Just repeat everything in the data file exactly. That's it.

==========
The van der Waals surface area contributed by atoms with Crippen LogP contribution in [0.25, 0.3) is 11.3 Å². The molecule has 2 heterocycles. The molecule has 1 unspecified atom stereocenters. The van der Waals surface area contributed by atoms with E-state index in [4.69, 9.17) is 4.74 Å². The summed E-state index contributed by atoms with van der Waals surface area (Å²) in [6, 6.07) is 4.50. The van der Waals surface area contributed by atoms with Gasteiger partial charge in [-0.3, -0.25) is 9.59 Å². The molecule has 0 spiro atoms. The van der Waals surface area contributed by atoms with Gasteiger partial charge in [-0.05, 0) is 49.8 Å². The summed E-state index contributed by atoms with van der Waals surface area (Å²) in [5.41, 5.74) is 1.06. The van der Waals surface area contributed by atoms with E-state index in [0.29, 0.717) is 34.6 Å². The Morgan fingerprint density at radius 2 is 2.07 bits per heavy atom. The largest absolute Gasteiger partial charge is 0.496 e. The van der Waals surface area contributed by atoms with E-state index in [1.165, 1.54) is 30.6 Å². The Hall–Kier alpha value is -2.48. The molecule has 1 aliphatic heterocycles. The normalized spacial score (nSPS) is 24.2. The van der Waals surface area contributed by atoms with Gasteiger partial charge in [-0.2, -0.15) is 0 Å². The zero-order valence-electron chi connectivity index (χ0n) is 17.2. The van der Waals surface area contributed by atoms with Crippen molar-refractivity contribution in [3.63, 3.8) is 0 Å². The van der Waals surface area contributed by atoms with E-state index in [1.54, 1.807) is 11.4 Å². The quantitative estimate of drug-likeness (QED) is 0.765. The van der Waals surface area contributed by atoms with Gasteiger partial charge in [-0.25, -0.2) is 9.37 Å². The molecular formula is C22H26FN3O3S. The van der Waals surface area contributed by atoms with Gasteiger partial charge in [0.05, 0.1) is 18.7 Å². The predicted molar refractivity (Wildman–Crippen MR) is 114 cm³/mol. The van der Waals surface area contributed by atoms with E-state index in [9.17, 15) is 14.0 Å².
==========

The van der Waals surface area contributed by atoms with Crippen LogP contribution in [0.25, 0.3) is 11.3 Å². The molecule has 2 heterocycles. The molecule has 1 unspecified atom stereocenters. The van der Waals surface area contributed by atoms with E-state index in [4.69, 9.17) is 4.74 Å². The summed E-state index contributed by atoms with van der Waals surface area (Å²) in [6, 6.07) is 4.50. The van der Waals surface area contributed by atoms with Gasteiger partial charge in [-0.3, -0.25) is 9.59 Å². The molecule has 0 spiro atoms. The van der Waals surface area contributed by atoms with Gasteiger partial charge in [-0.05, 0) is 49.8 Å². The summed E-state index contributed by atoms with van der Waals surface area (Å²) in [5.41, 5.74) is 1.06. The van der Waals surface area contributed by atoms with E-state index in [0.29, 0.717) is 34.6 Å². The Morgan fingerprint density at radius 2 is 2.07 bits per heavy atom. The largest absolute Gasteiger partial charge is 0.496 e. The van der Waals surface area contributed by atoms with E-state index in [1.165, 1.54) is 30.6 Å². The Hall–Kier alpha value is -2.48. The molecule has 1 aliphatic heterocycles. The normalized spacial score (nSPS) is 24.2. The van der Waals surface area contributed by atoms with Gasteiger partial charge in [-0.2, -0.15) is 0 Å². The zero-order valence-electron chi connectivity index (χ0n) is 17.2. The van der Waals surface area contributed by atoms with Crippen molar-refractivity contribution in [3.63, 3.8) is 0 Å². The van der Waals surface area contributed by atoms with E-state index in [1.54, 1.807) is 11.4 Å². The quantitative estimate of drug-likeness (QED) is 0.765. The van der Waals surface area contributed by atoms with Gasteiger partial charge in [-0.25, -0.2) is 9.37 Å². The molecular formula is C22H26FN3O3S. The van der Waals surface area contributed by atoms with Gasteiger partial charge in [0.05, 0.1) is 18.7 Å². The predicted molar refractivity (Wildman–Crippen MR) is 114 cm³/mol. The van der Waals surface area contributed by atoms with E-state index in [9.17, 15) is 14.0 Å².